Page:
Drivers on the night tube are to go on strike next month, less than eight months after London Underground launched its 24-hour weekend service.
Two walkouts have been called for the Saturday nights of 8 April and 29 April. Members of both the Aslef and RMT unions voted overwhelmingly for industrial action, in a row over fair access to full-time jobs.
About 200 drivers who were hired to work on the night tube have been barred from applying for other posts, and do not have equal rights to paid overtime, unions argue.
Aslef’s drivers voted unanimously to strike on a 75% turnout. Aslef’s organiser on London Underground, Finn Brennan, said: “Boris Johnson believed that new part-time recruits could be used to undermine trade unions and attack conditions for existing staff. Instead, these new recruits saw that it made sense to join and get active in Aslef and have now delivered a huge yes vote to strike.”
The RMT general secretary, Mick Cash, said London Underground’s “discrimination” was “a senseless and damaging policy that picks out one group of staff for negative treatment, and of course the drivers are angry and that is why our members have voted overwhelmingly for action”.
The action, if it goes ahead, would mean that services would end in the late evening across the night tube network, which includes the Victoria and Jubilee lines and the bulk of the Central, Piccadilly and Northern lines.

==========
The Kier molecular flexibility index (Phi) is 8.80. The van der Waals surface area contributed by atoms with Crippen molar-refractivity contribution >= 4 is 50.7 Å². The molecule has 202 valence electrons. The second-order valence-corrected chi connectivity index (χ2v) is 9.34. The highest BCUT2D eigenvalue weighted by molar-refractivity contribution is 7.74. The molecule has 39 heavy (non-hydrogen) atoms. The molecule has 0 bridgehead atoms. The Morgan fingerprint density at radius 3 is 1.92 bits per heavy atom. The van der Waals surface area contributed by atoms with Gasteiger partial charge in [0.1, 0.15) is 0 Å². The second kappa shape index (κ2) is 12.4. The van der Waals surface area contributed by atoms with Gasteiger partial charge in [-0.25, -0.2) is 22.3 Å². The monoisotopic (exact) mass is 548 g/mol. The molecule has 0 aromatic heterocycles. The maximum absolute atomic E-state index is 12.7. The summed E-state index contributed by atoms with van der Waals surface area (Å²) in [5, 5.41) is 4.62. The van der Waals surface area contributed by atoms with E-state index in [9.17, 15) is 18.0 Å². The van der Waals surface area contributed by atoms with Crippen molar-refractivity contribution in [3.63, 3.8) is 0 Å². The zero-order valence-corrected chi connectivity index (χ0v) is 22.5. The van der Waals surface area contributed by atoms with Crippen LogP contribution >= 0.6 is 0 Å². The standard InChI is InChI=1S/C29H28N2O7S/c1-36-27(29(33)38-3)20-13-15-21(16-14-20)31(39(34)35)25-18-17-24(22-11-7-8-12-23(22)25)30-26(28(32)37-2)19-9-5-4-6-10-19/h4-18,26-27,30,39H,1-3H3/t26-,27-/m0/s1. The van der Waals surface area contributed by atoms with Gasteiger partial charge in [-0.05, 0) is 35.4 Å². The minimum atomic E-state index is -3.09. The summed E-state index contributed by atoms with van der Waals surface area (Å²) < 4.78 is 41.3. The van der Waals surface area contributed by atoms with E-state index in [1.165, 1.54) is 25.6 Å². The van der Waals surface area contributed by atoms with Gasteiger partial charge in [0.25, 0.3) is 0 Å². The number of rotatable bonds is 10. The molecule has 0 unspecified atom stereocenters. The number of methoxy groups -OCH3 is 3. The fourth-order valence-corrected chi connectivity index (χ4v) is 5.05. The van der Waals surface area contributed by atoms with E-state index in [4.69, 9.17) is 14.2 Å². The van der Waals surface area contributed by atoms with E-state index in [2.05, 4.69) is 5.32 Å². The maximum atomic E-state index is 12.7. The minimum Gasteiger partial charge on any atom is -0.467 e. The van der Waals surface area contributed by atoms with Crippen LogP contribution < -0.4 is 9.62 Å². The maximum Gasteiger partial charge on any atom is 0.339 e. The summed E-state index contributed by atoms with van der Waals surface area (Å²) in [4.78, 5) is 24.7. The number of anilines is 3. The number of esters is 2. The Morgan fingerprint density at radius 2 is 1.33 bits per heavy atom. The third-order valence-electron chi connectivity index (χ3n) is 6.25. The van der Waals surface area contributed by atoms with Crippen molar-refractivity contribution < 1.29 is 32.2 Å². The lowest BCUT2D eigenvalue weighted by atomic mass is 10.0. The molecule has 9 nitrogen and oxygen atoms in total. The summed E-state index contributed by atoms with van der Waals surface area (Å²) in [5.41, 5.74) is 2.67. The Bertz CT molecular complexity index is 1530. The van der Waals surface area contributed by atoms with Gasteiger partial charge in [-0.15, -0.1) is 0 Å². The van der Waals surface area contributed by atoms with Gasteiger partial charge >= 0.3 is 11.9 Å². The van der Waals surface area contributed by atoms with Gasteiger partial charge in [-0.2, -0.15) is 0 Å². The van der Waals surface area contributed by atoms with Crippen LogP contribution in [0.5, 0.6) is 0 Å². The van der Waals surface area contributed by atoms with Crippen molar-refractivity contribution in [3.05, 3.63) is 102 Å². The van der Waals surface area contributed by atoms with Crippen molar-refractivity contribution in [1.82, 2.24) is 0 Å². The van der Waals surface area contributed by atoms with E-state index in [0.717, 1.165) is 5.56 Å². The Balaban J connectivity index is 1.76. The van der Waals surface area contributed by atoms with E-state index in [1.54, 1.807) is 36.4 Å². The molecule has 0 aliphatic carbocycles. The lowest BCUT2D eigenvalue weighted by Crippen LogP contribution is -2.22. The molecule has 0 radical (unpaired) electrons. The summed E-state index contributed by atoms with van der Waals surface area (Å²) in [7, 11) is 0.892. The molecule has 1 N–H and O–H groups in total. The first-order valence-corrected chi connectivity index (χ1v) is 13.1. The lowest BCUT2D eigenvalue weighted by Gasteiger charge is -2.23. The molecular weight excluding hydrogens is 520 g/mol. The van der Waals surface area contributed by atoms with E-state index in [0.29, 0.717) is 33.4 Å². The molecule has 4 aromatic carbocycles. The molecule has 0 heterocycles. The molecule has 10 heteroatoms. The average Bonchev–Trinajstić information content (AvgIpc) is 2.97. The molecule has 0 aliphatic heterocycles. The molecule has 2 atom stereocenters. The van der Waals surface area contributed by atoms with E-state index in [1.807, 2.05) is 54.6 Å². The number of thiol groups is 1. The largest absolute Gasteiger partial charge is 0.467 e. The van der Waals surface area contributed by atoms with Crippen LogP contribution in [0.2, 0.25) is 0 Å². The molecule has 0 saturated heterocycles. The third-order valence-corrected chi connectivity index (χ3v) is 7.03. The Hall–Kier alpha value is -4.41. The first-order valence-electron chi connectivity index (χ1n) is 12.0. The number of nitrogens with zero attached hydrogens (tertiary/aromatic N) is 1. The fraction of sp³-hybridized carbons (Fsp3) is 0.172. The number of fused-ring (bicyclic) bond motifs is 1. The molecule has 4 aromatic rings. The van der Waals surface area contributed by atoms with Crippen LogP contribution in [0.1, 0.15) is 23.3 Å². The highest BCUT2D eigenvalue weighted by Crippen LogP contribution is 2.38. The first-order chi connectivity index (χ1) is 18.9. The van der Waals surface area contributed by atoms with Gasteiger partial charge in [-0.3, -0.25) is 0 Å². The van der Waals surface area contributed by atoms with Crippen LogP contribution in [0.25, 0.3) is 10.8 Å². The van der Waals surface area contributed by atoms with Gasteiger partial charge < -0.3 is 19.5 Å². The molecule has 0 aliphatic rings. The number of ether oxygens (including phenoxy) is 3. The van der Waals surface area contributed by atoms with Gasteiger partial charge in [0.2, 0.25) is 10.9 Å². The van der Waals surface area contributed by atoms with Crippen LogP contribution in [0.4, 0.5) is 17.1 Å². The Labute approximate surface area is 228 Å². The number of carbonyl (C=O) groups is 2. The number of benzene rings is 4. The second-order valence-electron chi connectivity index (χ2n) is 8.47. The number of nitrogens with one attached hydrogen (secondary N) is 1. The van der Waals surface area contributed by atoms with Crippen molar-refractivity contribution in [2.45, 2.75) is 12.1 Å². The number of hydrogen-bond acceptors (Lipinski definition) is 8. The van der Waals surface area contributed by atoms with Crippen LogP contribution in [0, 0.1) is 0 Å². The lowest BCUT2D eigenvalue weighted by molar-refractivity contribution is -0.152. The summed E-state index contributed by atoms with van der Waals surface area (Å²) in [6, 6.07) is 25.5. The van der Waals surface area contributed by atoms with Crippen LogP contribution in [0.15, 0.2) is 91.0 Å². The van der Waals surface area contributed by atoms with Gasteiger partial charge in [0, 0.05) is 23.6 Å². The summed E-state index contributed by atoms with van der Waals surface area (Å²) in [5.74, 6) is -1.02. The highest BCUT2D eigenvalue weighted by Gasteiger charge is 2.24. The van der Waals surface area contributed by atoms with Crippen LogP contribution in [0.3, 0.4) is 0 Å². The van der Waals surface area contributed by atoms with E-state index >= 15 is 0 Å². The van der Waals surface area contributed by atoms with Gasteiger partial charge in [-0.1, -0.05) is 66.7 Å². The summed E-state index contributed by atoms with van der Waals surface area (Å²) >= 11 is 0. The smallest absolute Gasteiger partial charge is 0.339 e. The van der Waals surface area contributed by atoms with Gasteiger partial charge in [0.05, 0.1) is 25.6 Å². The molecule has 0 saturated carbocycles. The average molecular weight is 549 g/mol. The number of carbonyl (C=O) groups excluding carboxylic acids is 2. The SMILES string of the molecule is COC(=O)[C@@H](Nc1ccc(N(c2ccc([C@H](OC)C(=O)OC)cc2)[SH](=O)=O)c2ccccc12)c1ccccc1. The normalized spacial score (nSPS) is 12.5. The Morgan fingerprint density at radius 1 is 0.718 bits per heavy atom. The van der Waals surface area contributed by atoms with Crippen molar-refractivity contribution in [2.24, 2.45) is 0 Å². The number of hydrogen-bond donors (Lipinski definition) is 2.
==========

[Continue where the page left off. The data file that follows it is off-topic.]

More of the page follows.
The strike could prove welcome respite for some residents, who testified at the London assembly’s environment committee earlier on Thursday that vibration and track noise from the night tube was making their flats, particularly basement rooms along parts of the Northern line, uninhabitable.
However, the relatively long notice given for the strikes suggests that both sides believe a resolution can be reached and the walkout averted.
Peter McNaught, the operations director of London Underground, said: “Night tube services have been running since August last year in line with agreements reached with the unions. We’ve met with the unions to discuss and resolve the new issues that they have. We have invited the unions to more talks this week and I encourage them to continue discussions with us rather than threaten industrial action.”
Industrial relations on the tube have broadly improved since cuts last year led to strikes, including one across the network in January that led to gridlocked streets in the capital. A four-day strike planned last month was called off after Transport for London committed to recruit hundreds more staff.